Take the stairs people!
Take the stairs people!
I received a wedding invite and the RSVP says:
that means I can bring a date, right?Name(s):
10/18-19: Treasure Island Music Festival
10/22: Roman Flugel @ f8
10/25: Moodymann @ PW
11/20: The Drive by Truckers, Sturgill Simpson @ The Fillmore
My rule would be as I would with any other personal service:
If the person is self-employed -- in other words they are keeping the entire fee for themselves -- then there is no need to tip. They are the 'business owner' and (in my view) one does not tip business owners.
If the person is an employee of an agency -- in other words they are just getting paid a salary and the agency gets the fee -- then tipping is appropriate.
What about tipping an Uber driver? I never have, as they say the tip is included, but a friend of mine said he's had some awkward experiences where it was clear the driver was expecting a tip at the end of the ride.
I think this is outdated, you should tip if you think the service was deserving no matter who is doing the service.
They usually refuse a tip when I try.
I had a terrible uber experience a couple weeks ago. The jerk tried to swoop up on the other uber drivers job and then tried to get me to pay him under the table for a cut rate. I flipped the fuck out on him. I gave him terrible verbal abuse for the five minutes he had to drive me back to the party. I told him how stupid he was for trying this scam. I told him I'm calling the police. He was actually shaking. Kid looked like one of those "suburban gangster" types who thinks his shit doesn't stink but has very little real world experience. He thought he was being smooth and I just had to break his brains open for him. He was truly sorry.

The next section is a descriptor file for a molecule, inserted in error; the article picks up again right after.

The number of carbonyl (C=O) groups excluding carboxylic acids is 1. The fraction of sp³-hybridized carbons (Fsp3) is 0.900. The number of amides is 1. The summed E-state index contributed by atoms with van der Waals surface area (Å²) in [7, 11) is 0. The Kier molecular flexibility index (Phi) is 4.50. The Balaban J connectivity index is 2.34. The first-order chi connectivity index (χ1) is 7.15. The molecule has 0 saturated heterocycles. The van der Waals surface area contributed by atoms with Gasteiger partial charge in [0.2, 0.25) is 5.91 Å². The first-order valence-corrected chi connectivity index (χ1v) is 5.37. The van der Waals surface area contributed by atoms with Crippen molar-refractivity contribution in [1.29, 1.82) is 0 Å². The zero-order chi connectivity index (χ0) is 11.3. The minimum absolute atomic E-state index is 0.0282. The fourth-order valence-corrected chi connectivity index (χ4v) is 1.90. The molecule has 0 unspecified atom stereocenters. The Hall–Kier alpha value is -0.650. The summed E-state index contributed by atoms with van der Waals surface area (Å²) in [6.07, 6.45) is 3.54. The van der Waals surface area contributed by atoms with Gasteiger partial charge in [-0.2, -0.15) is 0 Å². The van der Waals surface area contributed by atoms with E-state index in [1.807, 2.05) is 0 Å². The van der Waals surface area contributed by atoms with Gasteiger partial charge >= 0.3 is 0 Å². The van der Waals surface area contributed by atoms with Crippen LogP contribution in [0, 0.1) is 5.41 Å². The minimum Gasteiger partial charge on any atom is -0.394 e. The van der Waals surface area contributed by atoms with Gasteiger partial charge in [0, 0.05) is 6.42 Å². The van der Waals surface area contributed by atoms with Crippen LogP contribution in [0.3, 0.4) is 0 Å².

The opposing view that you have expressed is based on a vague emotional feeling that you should pay someone for doing a service for you. It doesn't recognize the actual economics of the transaction and instead focuses on the apparent economics. This viewpoint is not uncommon among well-intentioned but naive dunderheads and rubes.
They think you're a polygamist?
As to the broader subject, I really have no idea if people bring (uninvited) dates to weddings. Wouldn't seem like such a bad thing if the date was a "serious" thing as opposed to a "casual" thing, i.e., in keeping with the gravity of the event itself. But really I don't know what's done.
i used uber once and a tip was not solicited or expected.
i find the idea of tipping a cat sitter odd. i have no idea how well she did at the service except for knowing if my cat is alive or dead when i return. i dunno, it feels weird to me to tip, but maybe i am just being stingy. i am also not asking her to check my mail, do things with lights, or any of the other "extras" offered. a tip would be well over an extra day of service. now i feel like though i should tip because it's the holidays and it seems vague as to whether you should. guess it's always good to err on the side of someone who knows where you live getting a tip.
as far as the wedding guest thing, i think you should ask the person who sent the invite. normally there is a mention of guests or +1.
I am not sure if I would tip a proessional pet sitter or not. I have always had friends take care of my cat, and people have always been more than happy to get $20-25/day plus having the option to hang out at my house for it.
Also, you are not supposed to tip an uber driver - it's included in the price. The entire point of it is that you are not supposed to use cash at all, which makes it really appealing.
10/22/14 - TV On The Radio @ Regent // 11/9/14 - Bad Religion @ Mayan // 11/14/14 - Death From Above 1979 @ Regent // 11/16/14 - Lucero @ Echo
I would only tip a house/pet sitter if they went above and beyond with cleaning, or if something had gone wrong with the house or the dog during the trip and they had to deal with it unexpectedly. Otherwise a pre-arranged rate or fee should be sufficient.
If a friend invites you to a wedding and knows you're in a serious relationship, it seems reasonable to infer that "name(s)" means you can bring a date.
Last edited by JustSteve; 08-11-2014 at 03:22 PM.
I'm attending a wedding for a good friend's daughter this afternoon. I purchased a gift online that was delivered to the bride to be a couple of weeks ago. But should I still come to the wedding with a card or something that says congrats? I feel strange going to something like this empty handed, although I'll have some cash handy in case a collection box goes around.